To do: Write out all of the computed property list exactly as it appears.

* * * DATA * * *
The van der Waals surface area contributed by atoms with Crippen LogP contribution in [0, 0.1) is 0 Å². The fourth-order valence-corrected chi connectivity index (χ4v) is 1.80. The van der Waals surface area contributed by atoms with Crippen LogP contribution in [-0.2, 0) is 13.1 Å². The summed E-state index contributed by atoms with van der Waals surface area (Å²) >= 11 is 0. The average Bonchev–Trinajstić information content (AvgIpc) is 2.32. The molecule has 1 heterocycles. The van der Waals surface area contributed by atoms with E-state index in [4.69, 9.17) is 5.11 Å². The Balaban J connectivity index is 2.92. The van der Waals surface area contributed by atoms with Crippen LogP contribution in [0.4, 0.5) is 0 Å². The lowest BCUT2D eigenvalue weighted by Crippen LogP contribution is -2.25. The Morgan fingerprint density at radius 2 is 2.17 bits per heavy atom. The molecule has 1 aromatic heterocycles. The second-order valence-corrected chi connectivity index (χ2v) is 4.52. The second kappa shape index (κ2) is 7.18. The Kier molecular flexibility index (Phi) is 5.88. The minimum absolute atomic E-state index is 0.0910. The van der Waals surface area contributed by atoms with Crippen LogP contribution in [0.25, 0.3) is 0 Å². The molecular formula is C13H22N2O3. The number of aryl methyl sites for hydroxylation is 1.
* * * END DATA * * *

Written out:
The van der Waals surface area contributed by atoms with Crippen LogP contribution in [0, 0.1) is 0 Å². The fourth-order valence-corrected chi connectivity index (χ4v) is 1.80. The van der Waals surface area contributed by atoms with Crippen LogP contribution in [-0.2, 0) is 13.1 Å². The summed E-state index contributed by atoms with van der Waals surface area (Å²) >= 11 is 0. The average Bonchev–Trinajstić information content (AvgIpc) is 2.32. The molecule has 1 heterocycles. The van der Waals surface area contributed by atoms with E-state index in [4.69, 9.17) is 5.11 Å². The Balaban J connectivity index is 2.92. The van der Waals surface area contributed by atoms with Crippen LogP contribution in [0.4, 0.5) is 0 Å². The lowest BCUT2D eigenvalue weighted by Crippen LogP contribution is -2.25. The Morgan fingerprint density at radius 2 is 2.17 bits per heavy atom. The molecule has 1 aromatic heterocycles. The second-order valence-corrected chi connectivity index (χ2v) is 4.52. The second kappa shape index (κ2) is 7.18. The Kier molecular flexibility index (Phi) is 5.88. The minimum absolute atomic E-state index is 0.0910. The van der Waals surface area contributed by atoms with Crippen LogP contribution in [0.25, 0.3) is 0 Å². The molecular formula is C13H22N2O3. The number of aryl methyl sites for hydroxylation is 1.